Study Shows How Mixed Reality Can Enhance Research On Eating Habits

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In 2020, over 40% of the US population had obesity, a rise from 30% in 2000, as reported by the Centers for Disease Control and Prevention. Researchers are studying modern eating environments, including smartphones, ads, and social settings, to comprehend their impact on eating behaviors and obesity.

Mixed reality can enhance research processes

Researchers from the Penn State College of Health and Human Development have discovered that mixed reality, which combines real-world video footage with virtual environments, can enhance and streamline research processes. Travis Masterson, a professor at Penn State, and his graduate student, John Long, explored the application of mixed reality in studies related to eating behavior and food choices and shared their results in the journal Frontiers in Nutrition.

In current research, eating behavior is primarily examined in sterile laboratory settings, lacking the real-world stimuli present in restaurants. Masterson and Long propose that mixed-reality, using virtual-reality (VR) headsets and advanced software, can enable more accurate emulation of real-world environments for studying eating behaviors, eliminating the need to physically recreate specific settings in laboratories. This innovation improves data accuracy.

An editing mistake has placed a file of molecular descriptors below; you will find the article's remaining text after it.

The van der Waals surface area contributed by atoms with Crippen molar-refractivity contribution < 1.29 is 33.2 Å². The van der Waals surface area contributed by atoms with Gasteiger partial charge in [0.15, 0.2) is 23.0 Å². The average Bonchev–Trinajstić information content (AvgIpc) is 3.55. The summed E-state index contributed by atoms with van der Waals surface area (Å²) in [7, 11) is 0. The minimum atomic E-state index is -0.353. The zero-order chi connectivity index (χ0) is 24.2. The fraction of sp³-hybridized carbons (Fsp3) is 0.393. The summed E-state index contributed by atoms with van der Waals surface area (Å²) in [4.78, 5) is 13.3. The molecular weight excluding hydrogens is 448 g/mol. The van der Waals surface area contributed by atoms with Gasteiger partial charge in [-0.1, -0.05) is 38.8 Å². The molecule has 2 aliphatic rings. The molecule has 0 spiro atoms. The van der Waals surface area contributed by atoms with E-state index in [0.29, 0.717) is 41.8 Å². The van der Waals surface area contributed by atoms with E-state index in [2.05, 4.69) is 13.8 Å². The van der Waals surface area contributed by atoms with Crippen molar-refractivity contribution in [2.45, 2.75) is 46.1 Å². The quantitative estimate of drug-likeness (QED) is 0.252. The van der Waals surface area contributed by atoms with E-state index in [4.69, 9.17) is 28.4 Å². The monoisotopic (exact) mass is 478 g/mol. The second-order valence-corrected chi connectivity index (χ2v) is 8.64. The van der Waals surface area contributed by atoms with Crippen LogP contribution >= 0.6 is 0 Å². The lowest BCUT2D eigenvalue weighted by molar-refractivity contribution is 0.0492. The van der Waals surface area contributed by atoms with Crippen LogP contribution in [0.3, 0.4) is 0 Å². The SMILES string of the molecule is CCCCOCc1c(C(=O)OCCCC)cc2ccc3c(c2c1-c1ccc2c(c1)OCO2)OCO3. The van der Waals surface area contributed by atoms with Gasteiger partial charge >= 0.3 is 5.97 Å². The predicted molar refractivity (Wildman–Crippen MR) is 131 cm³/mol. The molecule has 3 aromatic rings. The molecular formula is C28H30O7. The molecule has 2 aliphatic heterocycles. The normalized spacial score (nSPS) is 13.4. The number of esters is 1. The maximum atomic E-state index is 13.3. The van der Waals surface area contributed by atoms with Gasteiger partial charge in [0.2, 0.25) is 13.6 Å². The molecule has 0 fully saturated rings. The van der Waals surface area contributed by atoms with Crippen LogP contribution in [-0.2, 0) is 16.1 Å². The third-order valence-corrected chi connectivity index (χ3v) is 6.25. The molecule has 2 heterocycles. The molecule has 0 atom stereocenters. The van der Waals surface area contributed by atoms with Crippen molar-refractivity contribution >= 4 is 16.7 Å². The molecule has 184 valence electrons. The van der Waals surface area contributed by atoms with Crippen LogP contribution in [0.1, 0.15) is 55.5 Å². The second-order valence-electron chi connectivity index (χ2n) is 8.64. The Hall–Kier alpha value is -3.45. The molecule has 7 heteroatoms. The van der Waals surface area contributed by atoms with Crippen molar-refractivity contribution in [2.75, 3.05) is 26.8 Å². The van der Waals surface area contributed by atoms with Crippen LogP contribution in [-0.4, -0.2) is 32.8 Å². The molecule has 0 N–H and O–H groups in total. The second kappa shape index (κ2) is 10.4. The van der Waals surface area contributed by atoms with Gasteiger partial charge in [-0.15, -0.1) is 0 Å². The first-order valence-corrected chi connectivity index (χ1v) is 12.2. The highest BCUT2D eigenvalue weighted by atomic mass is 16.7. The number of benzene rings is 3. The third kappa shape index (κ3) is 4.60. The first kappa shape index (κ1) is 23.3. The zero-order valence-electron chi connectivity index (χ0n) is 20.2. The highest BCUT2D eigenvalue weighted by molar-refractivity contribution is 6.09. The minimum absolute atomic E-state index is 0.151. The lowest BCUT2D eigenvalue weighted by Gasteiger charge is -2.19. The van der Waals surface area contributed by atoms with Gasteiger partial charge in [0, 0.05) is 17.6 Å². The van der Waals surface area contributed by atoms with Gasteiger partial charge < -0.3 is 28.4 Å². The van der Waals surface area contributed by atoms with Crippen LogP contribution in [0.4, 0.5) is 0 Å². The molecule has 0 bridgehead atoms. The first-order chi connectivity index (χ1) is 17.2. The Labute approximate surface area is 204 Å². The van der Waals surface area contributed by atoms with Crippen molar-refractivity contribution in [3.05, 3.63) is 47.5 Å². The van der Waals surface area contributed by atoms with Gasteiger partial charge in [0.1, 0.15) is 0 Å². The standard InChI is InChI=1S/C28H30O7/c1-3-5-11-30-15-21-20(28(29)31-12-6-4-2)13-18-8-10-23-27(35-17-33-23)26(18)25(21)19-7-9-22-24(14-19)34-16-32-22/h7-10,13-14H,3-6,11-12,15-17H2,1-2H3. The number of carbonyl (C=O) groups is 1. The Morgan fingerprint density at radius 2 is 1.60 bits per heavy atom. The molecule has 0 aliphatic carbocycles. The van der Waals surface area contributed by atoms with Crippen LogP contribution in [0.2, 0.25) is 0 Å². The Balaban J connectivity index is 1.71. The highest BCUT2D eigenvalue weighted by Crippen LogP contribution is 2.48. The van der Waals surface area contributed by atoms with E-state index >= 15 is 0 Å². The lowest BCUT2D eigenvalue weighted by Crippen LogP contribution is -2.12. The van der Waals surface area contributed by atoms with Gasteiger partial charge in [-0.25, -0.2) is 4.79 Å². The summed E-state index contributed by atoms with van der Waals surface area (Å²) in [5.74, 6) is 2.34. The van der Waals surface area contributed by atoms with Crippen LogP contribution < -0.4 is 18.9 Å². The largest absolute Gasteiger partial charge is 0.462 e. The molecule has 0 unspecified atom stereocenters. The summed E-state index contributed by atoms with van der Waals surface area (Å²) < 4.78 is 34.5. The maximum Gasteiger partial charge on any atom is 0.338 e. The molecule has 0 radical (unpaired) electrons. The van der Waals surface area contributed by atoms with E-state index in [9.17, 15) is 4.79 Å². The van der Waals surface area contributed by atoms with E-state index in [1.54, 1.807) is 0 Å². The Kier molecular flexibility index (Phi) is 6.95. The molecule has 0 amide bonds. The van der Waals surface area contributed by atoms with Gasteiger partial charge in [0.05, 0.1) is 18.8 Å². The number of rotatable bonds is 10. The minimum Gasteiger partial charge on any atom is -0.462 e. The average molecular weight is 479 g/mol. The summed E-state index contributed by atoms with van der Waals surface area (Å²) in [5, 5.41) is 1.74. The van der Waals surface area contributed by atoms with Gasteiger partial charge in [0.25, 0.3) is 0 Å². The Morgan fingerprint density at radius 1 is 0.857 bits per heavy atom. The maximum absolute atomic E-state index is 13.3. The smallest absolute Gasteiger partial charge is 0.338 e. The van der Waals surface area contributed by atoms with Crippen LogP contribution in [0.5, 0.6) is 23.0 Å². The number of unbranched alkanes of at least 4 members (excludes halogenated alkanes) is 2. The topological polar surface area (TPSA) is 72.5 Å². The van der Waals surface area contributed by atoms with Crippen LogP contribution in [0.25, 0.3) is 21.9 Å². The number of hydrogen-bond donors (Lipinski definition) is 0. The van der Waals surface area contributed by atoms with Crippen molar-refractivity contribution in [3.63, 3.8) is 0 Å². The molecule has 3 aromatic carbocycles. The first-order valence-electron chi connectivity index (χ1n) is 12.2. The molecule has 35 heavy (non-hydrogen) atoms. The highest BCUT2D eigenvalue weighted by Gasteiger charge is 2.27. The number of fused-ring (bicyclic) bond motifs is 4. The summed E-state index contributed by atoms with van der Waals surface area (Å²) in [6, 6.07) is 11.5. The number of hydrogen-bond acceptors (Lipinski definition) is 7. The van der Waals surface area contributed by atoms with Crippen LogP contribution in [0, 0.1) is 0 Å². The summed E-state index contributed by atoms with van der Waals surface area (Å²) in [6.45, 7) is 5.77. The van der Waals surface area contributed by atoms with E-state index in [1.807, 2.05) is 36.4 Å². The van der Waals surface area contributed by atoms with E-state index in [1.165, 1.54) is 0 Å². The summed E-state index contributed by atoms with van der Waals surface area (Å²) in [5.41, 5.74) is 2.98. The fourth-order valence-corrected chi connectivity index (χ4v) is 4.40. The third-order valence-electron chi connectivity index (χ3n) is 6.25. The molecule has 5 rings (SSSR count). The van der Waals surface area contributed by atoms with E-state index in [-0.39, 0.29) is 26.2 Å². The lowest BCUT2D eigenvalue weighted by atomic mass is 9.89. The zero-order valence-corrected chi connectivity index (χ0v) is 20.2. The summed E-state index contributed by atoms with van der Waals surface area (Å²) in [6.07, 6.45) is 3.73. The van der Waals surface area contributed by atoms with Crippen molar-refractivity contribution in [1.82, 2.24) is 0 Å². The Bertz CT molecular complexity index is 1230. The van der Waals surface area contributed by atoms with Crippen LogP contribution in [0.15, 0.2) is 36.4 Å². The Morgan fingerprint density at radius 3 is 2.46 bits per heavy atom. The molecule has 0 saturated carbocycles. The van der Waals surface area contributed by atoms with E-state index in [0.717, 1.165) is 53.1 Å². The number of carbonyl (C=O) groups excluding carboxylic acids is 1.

According to Masterson the utilization of such environments is a time and cost-saving measure. It supports sustainable and cost-effective research practices. Additionally, this technology enables researchers to include often overlooked communities. The mobile mixed-reality headsets offer flexibility, allowing studies to be conducted beyond traditional laboratories, even in under-represented areas like farmers’ markets.

Virtual reality holds promise in studying eating patterns

In virtual reality (VR), everything the user sees, including their own body parts, is computer-generated. Newer headsets can track a user’s hands and create virtual hands in the VR environment, enhancing immersion. However, this can be problematic when real-life objects are essential for research purposes, according to Long.

In their study, Masterson and Long found that mixed-reality technology enhances researchers’ ability to analyse eating behavior without expensive real-world restaurant research. This insight is crucial for improving public health by understanding environmental factors that impact eating choices.

Materson said that what their lab did was confirm validity of different tools that can be employed depending on questions they have.

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